Slavery is at all-time high

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Dan Cordero/Staff

Dan Cordero/Staff

Congress passed the 13th Amendment abolishing slavery in 1865, but worldwide slavery levels are at an all-time high. Human trafficking is the weed growing in the community garden of progress.

Human trafficking is the second fastest growing crime and rakes in $32 billion every year. It is estimated that there are 20-30 million people living as slaves in the world, with the odds of rescue being 1-in-100.

It is a despairing truth that children are being subjected to extreme brutality at the hands of pimps and handlers who represent the lowest form of humanity.

In the sex trade 80 percent victims are under the age of 24, with some being as young as six. Victims may be forced to have sex 48 times a day while pimps make up to $200,000 per child annually.

Many of these victims are between the ages of 12 and 14 who ran away from home. One out of every three runaways will be lured into prostitution within 48 hours of leaving home.

Turning a blind eye to human trafficking is unconscionable. Given its proximity to the world’s busiest land border crossing, San Diego is on the Department of Justice’s top 20 human trafficking jurisdictions in the country.

District Attorney Bonnie Dumanis recently announced that the number of human trafficking cases have jumped from nine cases in 2009 to 46 in 2013. Pimps and handlers look at large multiday events as a way to triple their money and will bring in more girls from other cities. San Diego Comic-Con brings human traffickers booming business and an opportunity to lurk for new prey. Without proper education, many young women are sitting ducks during open season.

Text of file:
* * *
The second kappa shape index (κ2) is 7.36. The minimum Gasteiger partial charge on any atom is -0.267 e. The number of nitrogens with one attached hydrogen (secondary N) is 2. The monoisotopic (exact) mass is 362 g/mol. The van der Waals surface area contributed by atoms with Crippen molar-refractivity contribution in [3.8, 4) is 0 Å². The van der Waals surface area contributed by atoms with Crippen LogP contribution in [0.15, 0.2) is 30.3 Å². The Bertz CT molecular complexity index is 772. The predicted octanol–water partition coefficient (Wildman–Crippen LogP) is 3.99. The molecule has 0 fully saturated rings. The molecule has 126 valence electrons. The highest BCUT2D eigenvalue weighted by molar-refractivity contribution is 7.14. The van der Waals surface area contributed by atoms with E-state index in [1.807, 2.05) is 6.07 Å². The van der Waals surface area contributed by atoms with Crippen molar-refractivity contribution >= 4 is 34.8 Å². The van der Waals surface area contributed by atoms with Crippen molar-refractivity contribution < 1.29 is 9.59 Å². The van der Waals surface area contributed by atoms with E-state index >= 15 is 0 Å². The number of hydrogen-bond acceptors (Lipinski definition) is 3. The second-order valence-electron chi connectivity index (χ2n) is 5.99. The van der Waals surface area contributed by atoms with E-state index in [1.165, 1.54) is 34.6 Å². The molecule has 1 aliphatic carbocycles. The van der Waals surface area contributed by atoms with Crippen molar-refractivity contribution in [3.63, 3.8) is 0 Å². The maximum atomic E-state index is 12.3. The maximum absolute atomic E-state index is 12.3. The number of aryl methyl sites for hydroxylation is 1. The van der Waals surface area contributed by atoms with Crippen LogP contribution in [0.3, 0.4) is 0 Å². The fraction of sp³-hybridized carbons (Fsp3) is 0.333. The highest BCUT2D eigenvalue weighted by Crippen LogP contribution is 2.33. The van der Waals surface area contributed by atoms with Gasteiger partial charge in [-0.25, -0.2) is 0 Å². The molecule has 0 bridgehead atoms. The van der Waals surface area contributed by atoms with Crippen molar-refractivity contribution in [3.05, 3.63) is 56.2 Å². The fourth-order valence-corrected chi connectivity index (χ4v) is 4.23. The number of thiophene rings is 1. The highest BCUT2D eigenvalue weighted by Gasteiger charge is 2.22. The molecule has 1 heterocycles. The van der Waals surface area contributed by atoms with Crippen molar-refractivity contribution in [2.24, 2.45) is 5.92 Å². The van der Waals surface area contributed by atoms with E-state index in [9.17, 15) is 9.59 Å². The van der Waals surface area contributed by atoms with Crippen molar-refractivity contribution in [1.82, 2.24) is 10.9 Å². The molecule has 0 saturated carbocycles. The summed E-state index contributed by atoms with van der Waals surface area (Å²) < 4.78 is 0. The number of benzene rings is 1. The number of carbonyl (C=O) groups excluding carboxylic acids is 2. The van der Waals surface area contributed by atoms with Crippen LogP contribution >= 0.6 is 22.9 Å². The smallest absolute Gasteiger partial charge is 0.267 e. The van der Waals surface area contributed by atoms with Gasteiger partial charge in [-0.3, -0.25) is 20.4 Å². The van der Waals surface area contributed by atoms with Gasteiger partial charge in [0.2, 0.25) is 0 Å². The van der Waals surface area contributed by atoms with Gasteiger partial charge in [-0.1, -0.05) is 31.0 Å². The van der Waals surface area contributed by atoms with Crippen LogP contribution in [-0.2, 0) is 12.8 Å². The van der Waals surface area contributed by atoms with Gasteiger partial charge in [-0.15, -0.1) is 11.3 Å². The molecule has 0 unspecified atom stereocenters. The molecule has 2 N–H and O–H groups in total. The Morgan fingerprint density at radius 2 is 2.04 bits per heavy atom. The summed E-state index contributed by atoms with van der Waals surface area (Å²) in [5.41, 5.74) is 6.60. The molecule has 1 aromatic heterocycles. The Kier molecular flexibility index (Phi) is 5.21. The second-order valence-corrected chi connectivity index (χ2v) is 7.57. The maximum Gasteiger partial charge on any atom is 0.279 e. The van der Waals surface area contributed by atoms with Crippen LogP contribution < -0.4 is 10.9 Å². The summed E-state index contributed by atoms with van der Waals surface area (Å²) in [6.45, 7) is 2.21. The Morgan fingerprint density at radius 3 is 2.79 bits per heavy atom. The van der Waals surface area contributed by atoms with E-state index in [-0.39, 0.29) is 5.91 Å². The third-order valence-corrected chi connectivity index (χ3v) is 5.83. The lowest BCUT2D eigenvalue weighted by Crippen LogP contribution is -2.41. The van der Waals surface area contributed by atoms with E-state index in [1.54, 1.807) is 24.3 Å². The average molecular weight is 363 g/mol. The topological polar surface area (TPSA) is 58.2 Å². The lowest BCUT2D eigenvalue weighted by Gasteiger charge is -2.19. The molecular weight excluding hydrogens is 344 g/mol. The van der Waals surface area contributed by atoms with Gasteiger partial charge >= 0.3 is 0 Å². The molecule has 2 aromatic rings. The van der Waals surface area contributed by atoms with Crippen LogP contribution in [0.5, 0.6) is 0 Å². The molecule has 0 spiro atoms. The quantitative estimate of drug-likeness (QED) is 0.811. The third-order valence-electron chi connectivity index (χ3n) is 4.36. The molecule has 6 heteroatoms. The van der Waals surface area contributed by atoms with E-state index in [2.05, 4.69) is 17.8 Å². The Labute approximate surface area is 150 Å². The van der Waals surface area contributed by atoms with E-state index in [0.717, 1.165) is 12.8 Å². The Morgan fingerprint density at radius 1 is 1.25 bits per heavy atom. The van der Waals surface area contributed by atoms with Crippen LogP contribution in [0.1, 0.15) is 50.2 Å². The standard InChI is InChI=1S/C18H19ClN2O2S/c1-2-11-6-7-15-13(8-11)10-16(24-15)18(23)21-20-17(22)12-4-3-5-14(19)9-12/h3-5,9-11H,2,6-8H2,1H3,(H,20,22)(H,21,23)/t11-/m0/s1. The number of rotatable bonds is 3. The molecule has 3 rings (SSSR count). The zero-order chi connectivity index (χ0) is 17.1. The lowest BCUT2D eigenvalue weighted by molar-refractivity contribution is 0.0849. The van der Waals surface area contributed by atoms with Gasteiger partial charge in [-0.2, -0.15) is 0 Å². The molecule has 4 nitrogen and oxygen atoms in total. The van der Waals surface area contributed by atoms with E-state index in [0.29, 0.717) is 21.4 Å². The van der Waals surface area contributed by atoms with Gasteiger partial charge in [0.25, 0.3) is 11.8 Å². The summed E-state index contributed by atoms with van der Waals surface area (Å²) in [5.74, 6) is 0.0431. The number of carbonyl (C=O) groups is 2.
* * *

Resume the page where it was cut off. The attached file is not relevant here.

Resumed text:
Not much is being done to educate students on the dangers of human trafficking. An organization that is working to promote awareness is the A21 Campaign. Its “Bodies are Not Commodities” campaign offers a free downloadable curriculum for teachers who want to educate their students on human trafficking.

There needs to be more of a movement to prevent human trafficking before it happens rather than trying to fix it when it does. It is important that people educate themselves about this crime. Citizens need to urge their legislatures to take a stand against human trafficking by proposing laws to combat it. State Senator Marty Block is an active advocate against human trafficking.

“Human trafficking is among the most despicable and odious of crimes because traffickers treat victims as property to be used and sold,” he said.

Sex trafficking has pulled in victims from every background without discrimination. It is because of this that ultimately the burden of lessening these startling statistics and keeping people from falling into the clutches of this type of slavery rests on the shoulders of everyday citizens as much as it is the responsibility of the government. It is imperative that people learn to recognize the signs of various human trafficking in order to stay safe and potentially save others.

For more information or to report an incident the National Human Trafficking Resource Center can be reached at (888) 373-7888. 

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